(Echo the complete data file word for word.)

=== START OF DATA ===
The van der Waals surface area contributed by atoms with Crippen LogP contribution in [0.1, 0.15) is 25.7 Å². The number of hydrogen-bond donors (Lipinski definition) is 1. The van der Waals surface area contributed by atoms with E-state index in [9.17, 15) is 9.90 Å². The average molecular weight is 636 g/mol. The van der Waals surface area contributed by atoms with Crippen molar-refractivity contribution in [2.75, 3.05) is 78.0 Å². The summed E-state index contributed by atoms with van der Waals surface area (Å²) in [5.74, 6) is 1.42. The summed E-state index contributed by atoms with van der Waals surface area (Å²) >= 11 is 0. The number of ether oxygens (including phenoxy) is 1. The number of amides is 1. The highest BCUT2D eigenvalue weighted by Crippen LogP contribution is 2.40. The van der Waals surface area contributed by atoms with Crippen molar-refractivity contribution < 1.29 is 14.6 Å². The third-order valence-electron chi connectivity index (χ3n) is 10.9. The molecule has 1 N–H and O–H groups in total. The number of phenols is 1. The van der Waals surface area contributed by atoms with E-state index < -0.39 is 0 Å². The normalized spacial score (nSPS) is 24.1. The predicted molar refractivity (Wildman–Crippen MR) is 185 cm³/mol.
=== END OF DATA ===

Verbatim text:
The van der Waals surface area contributed by atoms with Crippen LogP contribution in [0.1, 0.15) is 25.7 Å². The number of hydrogen-bond donors (Lipinski definition) is 1. The van der Waals surface area contributed by atoms with E-state index in [9.17, 15) is 9.90 Å². The average molecular weight is 636 g/mol. The van der Waals surface area contributed by atoms with Crippen molar-refractivity contribution in [2.75, 3.05) is 78.0 Å². The summed E-state index contributed by atoms with van der Waals surface area (Å²) in [5.74, 6) is 1.42. The summed E-state index contributed by atoms with van der Waals surface area (Å²) >= 11 is 0. The number of ether oxygens (including phenoxy) is 1. The number of amides is 1. The highest BCUT2D eigenvalue weighted by Crippen LogP contribution is 2.40. The van der Waals surface area contributed by atoms with Crippen molar-refractivity contribution < 1.29 is 14.6 Å². The third-order valence-electron chi connectivity index (χ3n) is 10.9. The molecule has 1 N–H and O–H groups in total. The number of phenols is 1. The van der Waals surface area contributed by atoms with E-state index < -0.39 is 0 Å². The normalized spacial score (nSPS) is 24.1. The predicted molar refractivity (Wildman–Crippen MR) is 185 cm³/mol.